21. Lina K on said:

      I have just finished watching the last episode of short lived tv series "Eastwick" and it made me wonder about the ideas that the story explores.I found some interesting reviews on this site and it brought back the memory of this book. I believe I read it a couple of years ago - I still remember how disappointing it was In some way I could compare it to The Vanity Fair which I really didn't like - I am not sure I was able to even finish it (or maybe it was so disappointing that I don't even reme [...]

    22. Jill on said:

      Hmmm- very conflicted about this one. Having never read Updike before, I wasn't sure what to expect. It's beautifully written and very erudite, but something tells me John Updike doesn't like women very much. I had the strangest feeling reading this: it is nominally about three women, but I felt like I was reading an anthropological study of an alien culture. I've never met a woman who acted or felt like any of these did. (SPOILERS)I was interested, and the language kept me reading, but my God I [...]

    23. Wreade1872 on said:

      So firstly, this bares as little in common with its film adaptation as 'The Stepford Wives' soooo not a lot. Unfortunately this isn't the boon you might think it is.Set in the sixties and with certain feminist (or attempted feminist) undertones it does actually have a certain The Stepford Wives vibe at times, mixed with the The Master and Margarita perhaps. However its far inferior to either of those.Its main problem is that nothing happens i mean Nothing! There was a few moments of interest at [...]

    24. Alissa on said:

      Three witches, what's going through their heads, gossip and how they handle the new man in town, that's pretty ,much the plot. While I can't say I loved the story, the description, details and generally the way Updike wrote it was impressive. "Driving home in her Subaru, whose interior smelled of dog, she saw the full moon with its blotchy mournful face in the top of her tinted windshield and irrationally thought for a second that astronauts had landed and in an act of imperial atrocity had spra [...]

    25. Roderick Vincent on said:

      A big disappointment after reading Terrorist. InTerrorist, Updike had such a firm grip on his characters, whereas here, I felt they fell through his fingers. The Witches of Eastwick proves that good writing doesn't necessarily equal good story. While some of the scenes were well done in terms of witchcraft (Alexandra on the beach conjuring up a storm), opportunities were squandered. Instead of pursuing the art of witchcraft and all sorts of potential conflicts with the characters, half of the ti [...]

    26. Karin Bengtsson on said:

      Ej läst klart. Språket är mer än en etta men boken är så förbannat kvinnohatande så att jag inte stod ut längre. Herregud. "It was fundamental and instinctive, it was womanly, to want to heal - to appeal the poultice of acquiescent flesh to the wound of a mans desire, to gice his closeted spirit the exaltation of seein a witch slíp out of her clothes []"Nej, Updike, kvinnor har ingen grundläggande instinkt att tröstknulla män. Det är dina jävla gubbsjuka fantasier. Hade bokens huv [...]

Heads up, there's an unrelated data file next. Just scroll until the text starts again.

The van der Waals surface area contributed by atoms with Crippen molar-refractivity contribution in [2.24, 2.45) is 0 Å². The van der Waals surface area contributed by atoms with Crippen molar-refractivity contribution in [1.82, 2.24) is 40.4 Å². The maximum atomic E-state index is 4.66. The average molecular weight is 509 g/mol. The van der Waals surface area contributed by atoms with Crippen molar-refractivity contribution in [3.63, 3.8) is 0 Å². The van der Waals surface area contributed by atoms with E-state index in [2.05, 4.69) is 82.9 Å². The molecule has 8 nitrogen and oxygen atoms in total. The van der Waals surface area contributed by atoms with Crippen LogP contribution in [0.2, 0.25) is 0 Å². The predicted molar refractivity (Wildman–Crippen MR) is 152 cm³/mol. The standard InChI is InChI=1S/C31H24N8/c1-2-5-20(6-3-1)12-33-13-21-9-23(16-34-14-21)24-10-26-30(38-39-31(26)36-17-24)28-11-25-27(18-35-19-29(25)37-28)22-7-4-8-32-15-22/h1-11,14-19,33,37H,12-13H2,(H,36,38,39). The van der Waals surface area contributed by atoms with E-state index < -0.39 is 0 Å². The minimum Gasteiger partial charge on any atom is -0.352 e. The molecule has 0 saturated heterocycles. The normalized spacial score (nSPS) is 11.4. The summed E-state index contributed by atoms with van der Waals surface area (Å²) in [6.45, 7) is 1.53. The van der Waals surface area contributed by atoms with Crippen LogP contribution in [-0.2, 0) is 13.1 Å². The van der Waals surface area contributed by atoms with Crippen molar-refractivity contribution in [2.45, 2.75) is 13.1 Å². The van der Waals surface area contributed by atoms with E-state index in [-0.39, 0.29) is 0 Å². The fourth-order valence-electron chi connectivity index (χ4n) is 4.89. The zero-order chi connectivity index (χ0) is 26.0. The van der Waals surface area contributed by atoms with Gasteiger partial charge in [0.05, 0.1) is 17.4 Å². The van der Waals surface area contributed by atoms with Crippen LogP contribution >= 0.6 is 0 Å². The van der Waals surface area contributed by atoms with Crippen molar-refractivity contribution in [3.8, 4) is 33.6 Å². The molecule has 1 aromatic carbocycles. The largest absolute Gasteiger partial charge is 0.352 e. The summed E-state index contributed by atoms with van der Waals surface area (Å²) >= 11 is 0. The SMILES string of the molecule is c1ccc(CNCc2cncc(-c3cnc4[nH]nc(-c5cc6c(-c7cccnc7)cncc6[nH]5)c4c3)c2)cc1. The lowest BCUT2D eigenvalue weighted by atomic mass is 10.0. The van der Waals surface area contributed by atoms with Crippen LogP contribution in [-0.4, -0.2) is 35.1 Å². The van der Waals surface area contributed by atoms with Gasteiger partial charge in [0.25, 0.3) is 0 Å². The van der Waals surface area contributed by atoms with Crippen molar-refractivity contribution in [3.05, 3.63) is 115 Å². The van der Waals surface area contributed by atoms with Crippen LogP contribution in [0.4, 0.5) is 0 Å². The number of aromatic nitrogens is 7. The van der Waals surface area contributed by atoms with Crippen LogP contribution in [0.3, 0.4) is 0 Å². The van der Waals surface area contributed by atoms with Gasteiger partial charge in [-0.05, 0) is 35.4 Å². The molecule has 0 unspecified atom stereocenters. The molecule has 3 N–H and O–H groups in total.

27. Amanda Lyons on said:

      As many people know from the movie, this is a book about three witches in a small town and what happens when a mysterious and inexplicably (largely because he's clearly a bit of a jackass) charming man comes to town. Each of them is a different woman, one mother goddess artist, one a dissatisfied but passionate musician, and the other a light-hearted fluffy soul who has a gossip column at the local paper. Mostly with this plot we're seeing what would happen if the divorced ladies of town found t [...]

    28. Kylin Larsson on said:

      The Witches of Eastwick feels like John Updike's reaction to the phenomenon of feminism. The classic witchy features of the three divorced women felt familiar from other stories and films. The three witches unstick themselves from small town drudgery when a warlock (or demon) in the guise of Daryl Van Horne buys an old residence on the outskirts of town. I was sometimes conscious of a forced feeling to the writing, a sense of trying too hard and stumbling. That writing possesses a haunting rhyth [...]

    29. J.A. Ironside on said:

      Ok I'm actually not going to rate this since I DNFed quite early. I think this might be at least 50% it's not the book, it's me. That said I might have got further if I hadn't felt that Updike was constantly sneering at his characters and by extension his readers (and possibly women in general?! but that could just be me) in an effort to appear literary and clever. What was annoying was that Updike can clearly write well and is naturally literary so why he took the tone with this he did I can't [...]

    30. Eric Chappell on said:

      Read Summer 2010; Re-read January 2011Summary: Wickedly entertaining. The Witches of Eastwick is about three divorced women in the New England town of Eastwick who discover that after being abandoned or divorced from their husbands, they have supernatural powers. Alexandra Spoffard, the sculptress, is the leader of the three. She makes little clay figurines (called "bubbies"), stores too much tomato sauce, and is carrying on an affair with Joe Marino, the town plumber. Jane Smart, the cellist, i [...]